The election results were a bitter disappointments for those two parties which form the federal government. Angela Merkel's Christian Democratic Union got its worst result in years, with 21.5 percent, which put them, almost incredibly, behind the Greens in third place.
What about their national partners, the big-business supporters, the Free Democratic Party (also known here, strangely enough, as the "Liberals"!). For weeks they got top media coverage when they threw out their leader of ten years Westerwelle in favor of the charismatic young Philip Rösler, of Vietnamese birth but German upbringing. In one clever speech after another, Rösler claimed his party would finally move out of the doldrums. And what happened? It stayed in the doldrums, getting only 3 percent and thus not a single seat in the city-state legislature. All the happy PR effort seems to have been in vain, while party leaders, forcing a smile, say "Just wait for the next election!"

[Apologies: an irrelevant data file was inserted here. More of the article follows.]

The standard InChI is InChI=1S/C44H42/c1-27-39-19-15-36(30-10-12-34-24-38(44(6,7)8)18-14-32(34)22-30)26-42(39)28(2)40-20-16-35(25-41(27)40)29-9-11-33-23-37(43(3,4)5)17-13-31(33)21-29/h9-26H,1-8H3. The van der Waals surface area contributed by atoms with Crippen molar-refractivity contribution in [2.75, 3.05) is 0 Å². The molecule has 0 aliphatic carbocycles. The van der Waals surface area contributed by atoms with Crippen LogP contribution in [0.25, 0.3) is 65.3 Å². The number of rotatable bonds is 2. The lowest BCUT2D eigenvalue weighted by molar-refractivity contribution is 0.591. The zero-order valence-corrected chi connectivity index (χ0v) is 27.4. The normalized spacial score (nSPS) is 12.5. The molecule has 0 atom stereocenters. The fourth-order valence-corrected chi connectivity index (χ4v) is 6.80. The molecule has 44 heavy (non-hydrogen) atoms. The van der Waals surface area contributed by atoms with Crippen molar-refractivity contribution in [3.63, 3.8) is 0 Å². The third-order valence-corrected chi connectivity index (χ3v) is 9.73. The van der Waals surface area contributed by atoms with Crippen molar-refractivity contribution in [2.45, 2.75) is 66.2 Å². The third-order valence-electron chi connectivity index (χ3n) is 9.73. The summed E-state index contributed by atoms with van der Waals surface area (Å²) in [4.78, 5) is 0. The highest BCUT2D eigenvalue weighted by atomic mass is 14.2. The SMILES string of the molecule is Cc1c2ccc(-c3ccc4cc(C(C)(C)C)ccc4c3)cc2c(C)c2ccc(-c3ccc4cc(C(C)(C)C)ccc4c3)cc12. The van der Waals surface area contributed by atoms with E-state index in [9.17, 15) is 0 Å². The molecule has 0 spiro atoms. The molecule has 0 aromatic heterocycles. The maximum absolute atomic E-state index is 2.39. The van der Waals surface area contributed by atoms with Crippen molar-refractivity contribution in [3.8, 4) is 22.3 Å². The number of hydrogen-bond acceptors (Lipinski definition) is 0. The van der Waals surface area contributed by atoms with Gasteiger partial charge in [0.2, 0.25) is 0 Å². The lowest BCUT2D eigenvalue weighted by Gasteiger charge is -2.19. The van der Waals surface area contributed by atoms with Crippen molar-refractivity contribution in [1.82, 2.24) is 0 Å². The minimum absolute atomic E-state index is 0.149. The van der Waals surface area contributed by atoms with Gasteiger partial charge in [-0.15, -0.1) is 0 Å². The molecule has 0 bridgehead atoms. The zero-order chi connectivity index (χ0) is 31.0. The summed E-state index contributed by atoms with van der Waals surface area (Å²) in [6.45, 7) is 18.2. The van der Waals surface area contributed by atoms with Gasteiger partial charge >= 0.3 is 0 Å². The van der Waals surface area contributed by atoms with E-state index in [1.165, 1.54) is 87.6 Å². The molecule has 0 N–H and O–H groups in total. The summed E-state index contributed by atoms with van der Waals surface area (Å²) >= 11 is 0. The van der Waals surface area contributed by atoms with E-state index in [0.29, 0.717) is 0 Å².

Thus the national ruling parties both lost out in Bremen, reflecting growing dissatisfaction. Exports may be doing well, the banks again handing out 6 and 7 digit bonuses to their happy bosses, and even joblessness is officially easing. But low-paid, part-time, precarious jobs have multiplied and the social network is sagging sadly, with Merkel now proposing to raise retirement age to 69 even before it has been fully raised to 67. And Bremen has far more than its share of the underemployed and jobless.